“We each run a startup and understand what the other is going through," says Chandrika, 45, founder of Flexing It, a marketplace for short-term, skilled consultants. Nakul, 46, is director and chief executive of PharmaSecure, which protects brands against counterfeiting. Since both their businesses are in the B2B space, they have a lot to talk about, which has made the relationship stronger, says Nakul.

Even though Anuradha’s startup doesn’t share common ground with Devendra’s, they help each other with hiring, marketing and organizational structuring. “I network with founders, while he has the investor community. The synergy is amazing," Anuradha says.

Likewise, the Pasrichas use each other as sounding boards. “We keep the discussion to the strategic level. I believe you should make suggestions and step back because it’s the other person’s business. Too much meddling will be counterproductive," Nakul says.


Finding time together can be challenging though, and they make the best of what they get. When Chandrika founded her venture in 2014 (Nakul had started a decade earlier), they decided on a five-day week, but obviously, work spills into weekends. “We coordinate any work responsibilities on the weekend and plan meeting friends and family. We realize that this journey (of building a business) is a marathon in which downtime is important," Chandrika says. Both have taken offices close to home to reduce commute time.

The Agarwals convert work trips into family vacations. For instance, when both were invited to the Startup India event in Goa, they took their children. “We selected sessions and attended individually. When we were invited to an event in Vietnam, we turned it into a vacation," says Anuradha.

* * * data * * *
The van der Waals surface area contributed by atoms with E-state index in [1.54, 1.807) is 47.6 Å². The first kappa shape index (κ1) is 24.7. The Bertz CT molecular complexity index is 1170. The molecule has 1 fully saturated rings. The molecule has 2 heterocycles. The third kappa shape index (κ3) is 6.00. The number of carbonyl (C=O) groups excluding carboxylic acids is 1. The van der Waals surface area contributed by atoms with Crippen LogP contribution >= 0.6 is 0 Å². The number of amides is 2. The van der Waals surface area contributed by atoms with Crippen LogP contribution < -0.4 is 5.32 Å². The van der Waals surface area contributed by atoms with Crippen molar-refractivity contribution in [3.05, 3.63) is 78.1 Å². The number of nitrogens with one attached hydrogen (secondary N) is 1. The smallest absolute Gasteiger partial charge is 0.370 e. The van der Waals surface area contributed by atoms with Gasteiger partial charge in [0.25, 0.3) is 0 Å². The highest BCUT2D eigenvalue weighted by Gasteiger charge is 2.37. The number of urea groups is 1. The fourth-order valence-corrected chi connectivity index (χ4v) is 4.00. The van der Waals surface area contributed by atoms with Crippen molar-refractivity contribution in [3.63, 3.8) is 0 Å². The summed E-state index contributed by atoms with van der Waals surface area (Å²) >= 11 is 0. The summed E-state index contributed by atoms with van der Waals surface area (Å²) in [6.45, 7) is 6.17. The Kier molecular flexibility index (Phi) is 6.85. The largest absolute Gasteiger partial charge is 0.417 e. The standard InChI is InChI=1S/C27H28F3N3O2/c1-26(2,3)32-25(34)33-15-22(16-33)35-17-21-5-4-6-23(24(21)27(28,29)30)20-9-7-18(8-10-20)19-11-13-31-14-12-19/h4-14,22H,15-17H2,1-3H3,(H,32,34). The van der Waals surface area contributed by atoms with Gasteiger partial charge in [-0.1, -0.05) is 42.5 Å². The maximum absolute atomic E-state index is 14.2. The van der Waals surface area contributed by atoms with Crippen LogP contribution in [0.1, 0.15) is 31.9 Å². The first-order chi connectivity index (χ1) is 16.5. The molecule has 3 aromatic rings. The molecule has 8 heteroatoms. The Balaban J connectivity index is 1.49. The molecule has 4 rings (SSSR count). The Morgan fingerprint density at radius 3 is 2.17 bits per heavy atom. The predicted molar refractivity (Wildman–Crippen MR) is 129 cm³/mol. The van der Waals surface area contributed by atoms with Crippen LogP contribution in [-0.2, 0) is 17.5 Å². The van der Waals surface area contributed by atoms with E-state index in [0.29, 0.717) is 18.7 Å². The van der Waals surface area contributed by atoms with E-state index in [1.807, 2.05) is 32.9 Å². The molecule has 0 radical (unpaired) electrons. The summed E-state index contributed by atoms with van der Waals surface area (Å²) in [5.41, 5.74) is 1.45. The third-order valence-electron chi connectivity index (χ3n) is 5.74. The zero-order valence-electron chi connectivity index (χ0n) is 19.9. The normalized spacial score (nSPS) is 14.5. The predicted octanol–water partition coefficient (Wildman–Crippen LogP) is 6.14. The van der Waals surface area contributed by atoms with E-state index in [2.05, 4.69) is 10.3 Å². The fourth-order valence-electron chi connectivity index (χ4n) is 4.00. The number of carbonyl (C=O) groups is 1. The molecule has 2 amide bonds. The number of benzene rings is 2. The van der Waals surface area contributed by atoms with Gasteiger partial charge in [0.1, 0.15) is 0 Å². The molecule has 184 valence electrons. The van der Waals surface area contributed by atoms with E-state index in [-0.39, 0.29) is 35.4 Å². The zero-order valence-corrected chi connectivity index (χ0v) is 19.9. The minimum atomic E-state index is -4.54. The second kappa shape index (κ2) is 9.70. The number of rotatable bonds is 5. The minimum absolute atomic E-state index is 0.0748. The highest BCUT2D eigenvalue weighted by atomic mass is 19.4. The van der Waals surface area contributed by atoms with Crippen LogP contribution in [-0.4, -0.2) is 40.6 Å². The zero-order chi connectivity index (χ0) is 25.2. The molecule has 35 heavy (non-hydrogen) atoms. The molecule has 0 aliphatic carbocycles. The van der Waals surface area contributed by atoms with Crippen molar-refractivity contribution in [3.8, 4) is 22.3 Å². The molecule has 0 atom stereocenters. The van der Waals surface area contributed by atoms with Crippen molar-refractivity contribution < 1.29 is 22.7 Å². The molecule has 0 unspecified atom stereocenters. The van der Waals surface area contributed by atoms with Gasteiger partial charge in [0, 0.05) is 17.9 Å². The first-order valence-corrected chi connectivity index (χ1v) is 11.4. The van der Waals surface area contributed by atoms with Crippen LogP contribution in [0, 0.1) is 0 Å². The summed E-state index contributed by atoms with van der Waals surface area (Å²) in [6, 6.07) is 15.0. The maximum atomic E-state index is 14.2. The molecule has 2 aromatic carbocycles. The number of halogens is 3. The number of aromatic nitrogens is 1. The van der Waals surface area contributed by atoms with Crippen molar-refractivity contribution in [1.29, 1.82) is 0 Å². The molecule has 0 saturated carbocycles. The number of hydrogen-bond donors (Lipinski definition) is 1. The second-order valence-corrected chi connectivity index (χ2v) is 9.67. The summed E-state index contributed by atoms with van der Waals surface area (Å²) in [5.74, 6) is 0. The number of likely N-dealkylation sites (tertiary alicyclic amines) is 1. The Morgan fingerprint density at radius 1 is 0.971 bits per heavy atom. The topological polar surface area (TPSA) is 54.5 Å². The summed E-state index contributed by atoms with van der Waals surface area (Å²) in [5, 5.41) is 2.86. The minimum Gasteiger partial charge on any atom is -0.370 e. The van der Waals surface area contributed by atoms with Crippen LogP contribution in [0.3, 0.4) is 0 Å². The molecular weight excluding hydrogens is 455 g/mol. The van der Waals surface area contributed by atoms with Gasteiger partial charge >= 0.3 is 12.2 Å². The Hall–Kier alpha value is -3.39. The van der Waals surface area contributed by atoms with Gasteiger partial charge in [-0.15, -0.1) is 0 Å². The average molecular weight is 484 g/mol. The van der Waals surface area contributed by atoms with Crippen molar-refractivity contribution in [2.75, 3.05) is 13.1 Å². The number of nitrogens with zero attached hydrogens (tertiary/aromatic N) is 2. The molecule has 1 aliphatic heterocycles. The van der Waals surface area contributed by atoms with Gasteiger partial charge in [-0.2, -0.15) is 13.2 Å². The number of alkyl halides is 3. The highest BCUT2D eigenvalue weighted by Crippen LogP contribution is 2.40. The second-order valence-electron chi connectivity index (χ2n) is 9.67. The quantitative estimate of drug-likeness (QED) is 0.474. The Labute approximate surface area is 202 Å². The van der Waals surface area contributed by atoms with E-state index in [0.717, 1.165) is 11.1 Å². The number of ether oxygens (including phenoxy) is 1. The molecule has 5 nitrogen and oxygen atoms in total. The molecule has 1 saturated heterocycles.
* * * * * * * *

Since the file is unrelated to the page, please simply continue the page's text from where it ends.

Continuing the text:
Although Lizzie and Gautam hardly get time with each other, they both share a love for reading and talk about books.

“Be okay with the randomness and ambiguity. Don’t worry too much about planning," she suggests.


With the uncertainty that running a startup brings, the couples say it’s important to sort out finances. Else, it can be detrimental to the relationship.

“We both became entrepreneurs after long stints in the corporate world and so, had savings and the financial security to take the risk. In fact, we openly discussed our finances and then put our respective savings into the businesses. A big learning has been that everything takes longer—revenue, getting investors—so you need to continuously decide how much family money you will invest in your individual ventures based on future plans, especially retirement," says Chandrika.

Nakul says it’s important for couples to define their risk appetite and figure out business and life goals. “Businesses will have ups and downs. There may be times when one is doing well and the other isn’t. It’s important to be sensitive to the other’s situation at that point in time."

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Rashmi Menon
"Rashmi Menon writes on diverse topics and is beat-agnostic. But you will find her mostly covering the intersection between work and life, trends in workplaces, profiles of business leaders, tech and culture, environment and lifestyle for Mint Lounge. She is based in Mumbai. "
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Published: 04 Mar 2020, 09:45 PM IST